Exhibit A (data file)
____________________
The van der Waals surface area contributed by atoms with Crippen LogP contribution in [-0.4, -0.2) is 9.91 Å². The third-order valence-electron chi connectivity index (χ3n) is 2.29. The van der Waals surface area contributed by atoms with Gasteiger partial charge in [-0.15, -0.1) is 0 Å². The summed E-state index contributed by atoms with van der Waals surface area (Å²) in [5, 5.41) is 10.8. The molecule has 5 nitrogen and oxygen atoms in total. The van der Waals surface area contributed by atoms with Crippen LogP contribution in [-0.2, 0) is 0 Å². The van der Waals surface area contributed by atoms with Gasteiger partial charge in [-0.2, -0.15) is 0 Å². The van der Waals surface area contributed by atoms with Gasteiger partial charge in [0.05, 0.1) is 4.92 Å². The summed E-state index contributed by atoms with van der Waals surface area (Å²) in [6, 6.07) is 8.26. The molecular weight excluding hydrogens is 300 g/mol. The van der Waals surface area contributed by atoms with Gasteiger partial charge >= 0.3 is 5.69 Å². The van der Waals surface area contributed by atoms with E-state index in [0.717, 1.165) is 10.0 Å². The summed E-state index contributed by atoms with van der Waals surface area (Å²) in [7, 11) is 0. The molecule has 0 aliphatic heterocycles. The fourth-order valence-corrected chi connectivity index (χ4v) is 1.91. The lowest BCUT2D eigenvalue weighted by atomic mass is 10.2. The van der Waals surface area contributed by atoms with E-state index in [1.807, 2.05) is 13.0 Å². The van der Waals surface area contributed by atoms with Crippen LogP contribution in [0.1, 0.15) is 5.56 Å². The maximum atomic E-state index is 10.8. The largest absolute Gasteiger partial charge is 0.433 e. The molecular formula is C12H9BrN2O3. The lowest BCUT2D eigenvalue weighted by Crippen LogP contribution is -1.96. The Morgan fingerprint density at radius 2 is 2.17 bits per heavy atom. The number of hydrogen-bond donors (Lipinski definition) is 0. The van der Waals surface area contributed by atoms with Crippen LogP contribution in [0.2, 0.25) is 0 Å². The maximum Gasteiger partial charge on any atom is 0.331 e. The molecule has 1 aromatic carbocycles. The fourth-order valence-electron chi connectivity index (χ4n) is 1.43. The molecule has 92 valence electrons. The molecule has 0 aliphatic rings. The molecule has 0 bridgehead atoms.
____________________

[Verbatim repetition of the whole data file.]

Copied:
The van der Waals surface area contributed by atoms with Crippen LogP contribution in [-0.4, -0.2) is 9.91 Å². The third-order valence-electron chi connectivity index (χ3n) is 2.29. The van der Waals surface area contributed by atoms with Gasteiger partial charge in [-0.15, -0.1) is 0 Å². The summed E-state index contributed by atoms with van der Waals surface area (Å²) in [5, 5.41) is 10.8. The molecule has 5 nitrogen and oxygen atoms in total. The van der Waals surface area contributed by atoms with Crippen LogP contribution in [-0.2, 0) is 0 Å². The van der Waals surface area contributed by atoms with Gasteiger partial charge in [-0.2, -0.15) is 0 Å². The van der Waals surface area contributed by atoms with Gasteiger partial charge in [0.05, 0.1) is 4.92 Å². The summed E-state index contributed by atoms with van der Waals surface area (Å²) in [6, 6.07) is 8.26. The molecular weight excluding hydrogens is 300 g/mol. The van der Waals surface area contributed by atoms with Gasteiger partial charge >= 0.3 is 5.69 Å². The van der Waals surface area contributed by atoms with E-state index in [0.717, 1.165) is 10.0 Å². The summed E-state index contributed by atoms with van der Waals surface area (Å²) in [7, 11) is 0. The molecule has 0 aliphatic heterocycles. The fourth-order valence-corrected chi connectivity index (χ4v) is 1.91. The lowest BCUT2D eigenvalue weighted by atomic mass is 10.2. The van der Waals surface area contributed by atoms with E-state index in [1.807, 2.05) is 13.0 Å². The van der Waals surface area contributed by atoms with Crippen LogP contribution in [0.1, 0.15) is 5.56 Å². The maximum atomic E-state index is 10.8. The largest absolute Gasteiger partial charge is 0.433 e. The molecular formula is C12H9BrN2O3. The lowest BCUT2D eigenvalue weighted by Crippen LogP contribution is -1.96. The Morgan fingerprint density at radius 2 is 2.17 bits per heavy atom. The number of hydrogen-bond donors (Lipinski definition) is 0. The van der Waals surface area contributed by atoms with Crippen LogP contribution in [0.2, 0.25) is 0 Å². The maximum Gasteiger partial charge on any atom is 0.331 e. The molecule has 1 aromatic carbocycles. The fourth-order valence-electron chi connectivity index (χ4n) is 1.43. The molecule has 92 valence electrons. The molecule has 0 aliphatic rings. The molecule has 0 bridgehead atoms.